The Sekura court also considered the legislative purpose and history of the Act, which are specifically incorporated into the statute. After reviewing this history, the First District concluded that the entire purpose of the Act is to prevent any harm from occurring in the first place, thereby reassuring the public, who will then be willing to participate in this new technology. Waiting until the harm has already occurred is too late because, as the drafters found, once a person’s biometric identifiers have been compromised, there is simply “no recourse” for prevention. Put another way, “replacing a biometric identifier is not like replacing a lost key or a misplaced identification card or a stolen access code. The Act’s goal is to preventirreparable harm from happening and to put in place a process and rules to reassure an otherwise skittish public.” The First District in Sekura found that forcing a member of the public to wait until after actual harm has already occurred in order to sue would confound the very purpose of the Act.
The Sekura court also went an extra step to distinguish the Second District’s holding in Rosenbach. According to the court, even if Rosenbach had been correctly decided and an additional “injury or averse effect” is required, Sekura found that test met. Unlike the Plaintiff in Rosenbach, the Plaintiff in Sekura had alleged an “injury or adverse effect”, specifically  injury to her legal right to privacy of her own biometric information by disclosure to an out-of-state third party vendor; and  mental anguish. By contrast, Plaintiff in Rosenbach merely alleged that Six Flags collected her son’s biometric data without consent or disclosure, but not that the data was disclosed to third parties or caused some other injurious effect.
The Illinois Supreme Court is now poised to decide and harmonize these two decisions. In last week’s oral argument, several of the justices appeared skeptical of Six Flags’ argument that specific actual harm, in addition to a violation of the Act, is required to satisfy the “aggrieved by” language of the statute. Comments from several of the justices seemed to echo the court’s reasoning in Sekura, namely, that the purpose of the Act is to prevent actual harm from happening in the first place, and that forcing an individual to wait to sue until such harm is actually realized may be too late. Similar to the Second District, another Justice suggested that the harm envisioned by the Act is the initial violation of the statute in failing to perform the legally required prerequisite of obtaining consent and providing written and public disclosure about use, storage, and destruction of one’s sensitive data.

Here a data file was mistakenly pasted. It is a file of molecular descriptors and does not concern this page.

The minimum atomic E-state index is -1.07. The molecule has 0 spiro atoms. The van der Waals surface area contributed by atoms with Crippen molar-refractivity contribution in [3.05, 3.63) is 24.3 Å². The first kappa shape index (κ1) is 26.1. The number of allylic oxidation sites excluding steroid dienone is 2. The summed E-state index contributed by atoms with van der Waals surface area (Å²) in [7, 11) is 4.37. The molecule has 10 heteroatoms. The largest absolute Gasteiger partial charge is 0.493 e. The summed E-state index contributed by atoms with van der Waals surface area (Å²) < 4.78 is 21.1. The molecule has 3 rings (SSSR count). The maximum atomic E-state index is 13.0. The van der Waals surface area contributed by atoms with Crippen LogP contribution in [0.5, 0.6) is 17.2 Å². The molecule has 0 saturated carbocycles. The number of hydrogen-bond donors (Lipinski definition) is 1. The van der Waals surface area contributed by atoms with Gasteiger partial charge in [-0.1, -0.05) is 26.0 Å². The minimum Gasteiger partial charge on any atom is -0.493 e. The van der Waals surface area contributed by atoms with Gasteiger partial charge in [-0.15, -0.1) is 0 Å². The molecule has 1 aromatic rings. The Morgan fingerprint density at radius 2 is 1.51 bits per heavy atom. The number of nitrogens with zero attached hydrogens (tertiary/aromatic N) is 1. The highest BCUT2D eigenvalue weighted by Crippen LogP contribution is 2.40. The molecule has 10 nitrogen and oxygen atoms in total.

The Illinois Supreme Court’s decision in Rosenbach is likely to have important consequences as to who can bring claims for violations of the Act, and when such claims may be brought. If consumers have to show they were actually harmed by a private entity’s violation of the Act, arguably the scope of its protections will be significantly reduced. Indeed, should the Court affirm the Second District Appellate Court’s decision, such a ruling potentially would have a chilling effect on a consumer’s ability to sue, and likely have the residual effect of disincentivizing private companies from safeguarding such information in the first place.
On the other hand, should the Illinois Supreme Court more closely follow the reasoning in Sekura, the decision willresult in greater opportunity for consumers to sue companies that violate the Act in the first instance, and require companies to develop new or additional policies and procedures to ensure that they are adhering to the Act’s consent and disclosure requirements.
Stay tuned for further updates…